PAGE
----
Sunday, January 31, 2016

Sorry, but I had to write this.

This makes me have the sads. Every year of teaching my husband and I both happily buy supplies for our classroom. About two weeks ago, my husband was told they would receive no money for art (he gets $100 once a year to order only from approved suppliers). Keep in mind he teaches the whole school of about 600 kids. I just don't know how you can teach art with nothing. When he entered his room, there was not even paper. PAPER. He also is not allowed any reams of copy paper since he is not a regular classroom teacher but teaches specials. I understand when we are grocery shopping and he puts paper plates, coffee filters or printer paper in the cart for school. We have spent as much as $5,000 out of pocket on a year on supplies. No joke. We also pay taxes (love it when people say they pay you because of taxes) and while we personally choose to homeschool we pay our local large public school that husband works for about $1,000 yearly in property tax. I try not to visualize us handing our paycheck back lol. I get upset about teacher pay but we knew going in we would not make much but we had no idea how little it would still be about twenty years later. I never realized how much overtime I would put into it. You literally work weekends and yes, summer. During summer you are planning, setting up your room for next year after having to take it down for floor waxing, and attending professional development you are required to go to. I remember staying at school until midnight my first few years of teaching. Even if I left the building at a decent time, I still brought a bag of work home. It never ends. I am not complaining because I felt good like I was investing in the future of our country. I am a dreamer, I guess.
I am very sad about the state of education in our state. I know there may be an announcement about a raise soon. I had to stop reading comments about it because...well, people tend to forget police, firefighters, teachers--we are human, too. We have feelings. We are not robots.
It is also disparaging to me that I went to college all four years and took the education courses to become a teacher but it does not matter...anyone can teach now. I personally don't see it as fair because not only does it make those of us who ran the whole marathon feel worthless, I really cannot see how it can benefit students to have a "teacher" who has never taken child development or psychology or any curriculum courses.
I am often asked when I run into "old" students if I have any advice for them because they want to go into teaching and be like me. Yes, this really has happened. I want to say "don't do it," or "run!" but I remember during my student teaching I called my second grade teacher to ask her if she had any advice for a beginner teacher. She tried very hard to talk me out of it but I was headstrong and thought I was going to change the world. I think I needed to experience it all myself. I have no regrets about the eleven years I have had so far in education and no regrets about the six on/off years at home. I'm still a dreamer. I still want to make a difference. I still believe I can. I still have the passion for education! I still believe a good teacher, a good principal, a good school can CHANGE a child's life. It only takes one person to believe in you to CHANGE your life.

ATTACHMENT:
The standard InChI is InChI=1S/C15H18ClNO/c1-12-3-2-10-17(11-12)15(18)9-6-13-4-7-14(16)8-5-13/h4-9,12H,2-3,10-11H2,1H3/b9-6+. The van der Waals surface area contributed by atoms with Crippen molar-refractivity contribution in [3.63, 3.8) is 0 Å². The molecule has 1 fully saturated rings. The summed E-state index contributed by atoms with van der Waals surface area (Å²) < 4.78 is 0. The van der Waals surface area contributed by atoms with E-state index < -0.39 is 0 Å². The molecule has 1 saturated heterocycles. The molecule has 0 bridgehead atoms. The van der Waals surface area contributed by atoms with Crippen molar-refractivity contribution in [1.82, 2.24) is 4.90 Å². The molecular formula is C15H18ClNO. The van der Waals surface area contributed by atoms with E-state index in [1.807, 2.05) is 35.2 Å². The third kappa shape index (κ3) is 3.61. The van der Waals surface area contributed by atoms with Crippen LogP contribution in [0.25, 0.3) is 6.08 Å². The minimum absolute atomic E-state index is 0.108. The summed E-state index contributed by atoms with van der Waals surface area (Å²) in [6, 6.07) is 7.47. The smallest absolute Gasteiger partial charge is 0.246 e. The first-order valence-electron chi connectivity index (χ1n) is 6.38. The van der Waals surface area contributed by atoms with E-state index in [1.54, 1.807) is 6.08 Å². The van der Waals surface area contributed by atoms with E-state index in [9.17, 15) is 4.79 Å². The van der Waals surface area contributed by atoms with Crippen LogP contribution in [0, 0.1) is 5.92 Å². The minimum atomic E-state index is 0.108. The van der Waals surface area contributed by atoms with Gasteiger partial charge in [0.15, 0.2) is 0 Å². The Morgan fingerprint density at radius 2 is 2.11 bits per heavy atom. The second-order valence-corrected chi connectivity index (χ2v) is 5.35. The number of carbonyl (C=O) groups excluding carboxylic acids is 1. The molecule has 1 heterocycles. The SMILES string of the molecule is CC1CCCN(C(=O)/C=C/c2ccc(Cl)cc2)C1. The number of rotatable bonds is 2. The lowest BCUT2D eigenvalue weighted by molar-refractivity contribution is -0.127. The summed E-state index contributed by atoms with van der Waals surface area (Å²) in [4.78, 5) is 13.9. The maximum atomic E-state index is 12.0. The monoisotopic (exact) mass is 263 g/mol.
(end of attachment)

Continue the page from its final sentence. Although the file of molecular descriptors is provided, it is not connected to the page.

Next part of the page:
I am living proof. If that second grade teacher had not "caught" me and changed my life I have no idea where I would be. She taught me to read. She made me LOVE reading and writing. I knew my first grade teacher did not like me. I knew she saw me as a loser because I spoke Spanish (which I got detention for) and I did not know how to read. She would happily call that Eagles reading group to her table and then my group-The Crows- would be last. :( I remember that terrible feeling in the pit of my stomach when she called us. I was about to be in trouble because I could not read as fluently as she wanted me to. I tested low in everything and she made me feel like I was an embarrassment as a human being. The next school year, my second grade teacher was a blessing. I wanted to be like her. I wanted to show other kids they were worth something. She made me feel like I was smart for the first time in my life.
So keep this in mind next time you are grumpy about something a teacher or principal did. Please keep this in mind next time you are angry at your child's teacher or school. Because honestly, most of us would take a bullet for your kid.

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Friday, January 29, 2016

Tuesday, January 26, 2016

Monday, January 25, 2016

Garfield hates Mondays.

This must be some sort of crazy thing that happens when you become an adult and start to get older. I am slowly turning into Garfield the cat.

This is what we have in common so far:

·       We hate Mondays. I never really knew why Garfield hated Mondays since he is a cat and never had a work week, but I guess Mondays hit everyone in the face now and then.